It’s a thrill to host this week’s Carnival of the Green — and especially fitting as the world is beginning to turn green again here in my neck o’ the woods in the temperate zone of the northern hemisphere. Last night I returned from a trip (with some anxiety about getting the carnival of the Green under control, I must confess), got in my truck and drove home. When I opened the door in the dusk I was greeted for the first time this year by one of my favorite sounds, that telltale music of spring, the chorus of spring peepers from the swampy sloughs and puddles in the nearby woods. And I knew we were turning the corner. I had to close my eyes and just stand and drink it in for a while.
So the COTG turns 170 this week (in weeks, that is). Not sure how many dog years that is, but it’s pretty ripe vintage for a blog carnival. For those irregulars who may not know, the Carnival is organized by Treehugger and you too can enjoy the honor of hosting it — see details here. Slots are going fast for January 2010 so act now. Operators are standing by!
Disclaimer: Any comments of a curmudgeonly, cynical, politically incorrect, or otherwise potentially disagreeable nature are solely the responsibility of the Natural Patriot and should not be construed as representing Treehugger, The Carnival of the Green, my in-laws, or anybody else.
Right. Now that we’ve got all that out of the way, let’s get down to all the green news that’s fit to print. Or perhaps all the green news that fits. Something like that.
News you can use
Jen, from the Clean Bin Project has sussed out The Recyclepedia — a resource where you can find out about what different recyclable materials are are, and where you can recycle them. If you happen to live in British Columbia, that is. For the rest of this there is still some useful generic information on, for example, what polystyrene is. Alas, if only we had such a forward-thinking community in rural Virginia.
In the time-honored tradition of the Carnival of the Green, we have this week a wealth of tips concerning how to avoid waste or turn it into something useful.
Sigrid at A1 How To provides a list of useful information and reading about environmentally safe cleaning products.
Cara at Repurposeful discusses 14 ways to repurpose plastic packaged fruit containers (colloquially known as “clamshells”). Instead of throwing them in the recycle bin, they can be given new life in a variety of way — at least 14. Check it out.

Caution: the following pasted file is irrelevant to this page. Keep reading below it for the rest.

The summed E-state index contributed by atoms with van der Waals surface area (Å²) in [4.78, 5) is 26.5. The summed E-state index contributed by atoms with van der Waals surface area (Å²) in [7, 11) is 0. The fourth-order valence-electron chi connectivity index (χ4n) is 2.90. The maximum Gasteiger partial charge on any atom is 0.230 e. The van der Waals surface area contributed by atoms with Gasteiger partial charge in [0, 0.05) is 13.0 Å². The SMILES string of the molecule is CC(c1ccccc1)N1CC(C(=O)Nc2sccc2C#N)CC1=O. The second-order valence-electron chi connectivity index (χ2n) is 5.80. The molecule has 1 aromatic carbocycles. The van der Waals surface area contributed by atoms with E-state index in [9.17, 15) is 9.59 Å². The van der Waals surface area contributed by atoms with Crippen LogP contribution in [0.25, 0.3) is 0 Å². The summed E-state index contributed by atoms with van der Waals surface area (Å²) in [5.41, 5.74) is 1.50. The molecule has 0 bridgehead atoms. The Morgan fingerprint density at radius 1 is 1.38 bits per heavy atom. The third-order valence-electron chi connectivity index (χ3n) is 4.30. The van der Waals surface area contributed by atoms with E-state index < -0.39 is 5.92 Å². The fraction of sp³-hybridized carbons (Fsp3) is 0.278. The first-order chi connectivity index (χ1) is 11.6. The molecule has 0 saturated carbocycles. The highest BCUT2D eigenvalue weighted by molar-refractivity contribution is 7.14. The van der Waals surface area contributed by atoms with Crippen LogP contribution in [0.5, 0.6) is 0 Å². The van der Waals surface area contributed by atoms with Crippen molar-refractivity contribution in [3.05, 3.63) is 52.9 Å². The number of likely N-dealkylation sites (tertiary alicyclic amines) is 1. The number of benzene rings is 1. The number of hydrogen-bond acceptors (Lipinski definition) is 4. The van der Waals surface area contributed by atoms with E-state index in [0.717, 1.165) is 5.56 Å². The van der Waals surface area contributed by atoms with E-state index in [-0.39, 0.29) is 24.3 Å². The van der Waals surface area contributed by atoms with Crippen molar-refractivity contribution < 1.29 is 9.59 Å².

Beth from the Fake Plastic Fish blog considers the dilemma of what to do with those plastic gift cards one encounters everywhere these days. Turns out there is an outfit that collects and recycles them into — you guessed it, new gift cards. Perhaps other products too. They have set up collection centers at stores and will also take cards by mail. This strikes me as an interesting potential case study for a pervasive question in many green ideas, that of life cycle costing — do the benefits of this recycling program outweigh the energy used in accomplishing it?
But what about recycling cars? Lisa at the Greener Pastures: Personal Finance blog reports on the US Federal Government’s program to get old, inefficient, gas-guzzlers off the road, and simultaneously make the ubiquitous and politically popular attempt to stimulate the economy. The program was formerly called by the homey name of “Cash for Clunkers”, but is now referred to with the official title of Voluntary Retirement of Fuel-Inefficient Vehicles, perhaps in order to put people to sleep as they kill the program. Evidently the program is now on hold for reasons detailed by Lisa in her post.
Not sure whether this qualifies under the current heading but we also have a summary on how to get started with conserving electricity in the home (for beginners).
Just when you’d thought you’d heard everything, Paul at Triple Pundit draws our attention to a somewhat unique approach to conservation, a new printer font with holes cut out of the letters (no, I am not making this up). It saves 20% of the ink. So now if we can just get the whole world to use it . . .
But the coolest of all the gadgets I’ve seen this week is so-called solar ivy, discussed by Mack at Green Light Reflections. The concept substitutes traditional fixed solar panels on a building with a flexible covering of small, thin, flexible solar “leaves” that can adapt to most buildings and even turn in the wind to capture wind energy. Whether this could generate significant quantities of electricity is not clear from the post but it sure sounds ingenious.
And, as St. Paddy’s Day approaches, here are some tips on how to make that day greener in the more modern sense, courtesy of Chris at Lighter Footstep.
Some philosophical perspectives
Now where did I put that soapbox? Oh yes, here it is. At the risk of offending some of our contributors, I am reminded in many of these discussions of a talk I recently heard by Tom Friedman, commenting on the swollen torrent of information we are bombarded with daily on “simple steps to go green”. His contention, which resonates very strongly for me, is that this is not a revolution, it’s a party. When, he asks, was the last time you saw a revolution where nobody got hurt? We’ll know the green revolution has come when nobody talks about being green any more — when reducing waste and using resources efficiently has become so important to competition in the marketplace that if your products and services are not truly in harmony with the environment, your company goes under. Sadly, I suspect we are still a long way from that day.
A similar sense comes from Brad at Tri-Freedom, who notes that our environmental problems result from insatiable appetites and are unlikely to be solved by conservation without large new sources of energy. Personally I could find a few bones to pick with Brad — it seems clear that we will need both massive conservation measures and massive new implementation of renewable energy if we have any hope of weathering what’s ahead. But his post highlights one of the fundamental dilemmas of our modern predicament: The relentless increase in our average per-capita use of resources as a global society.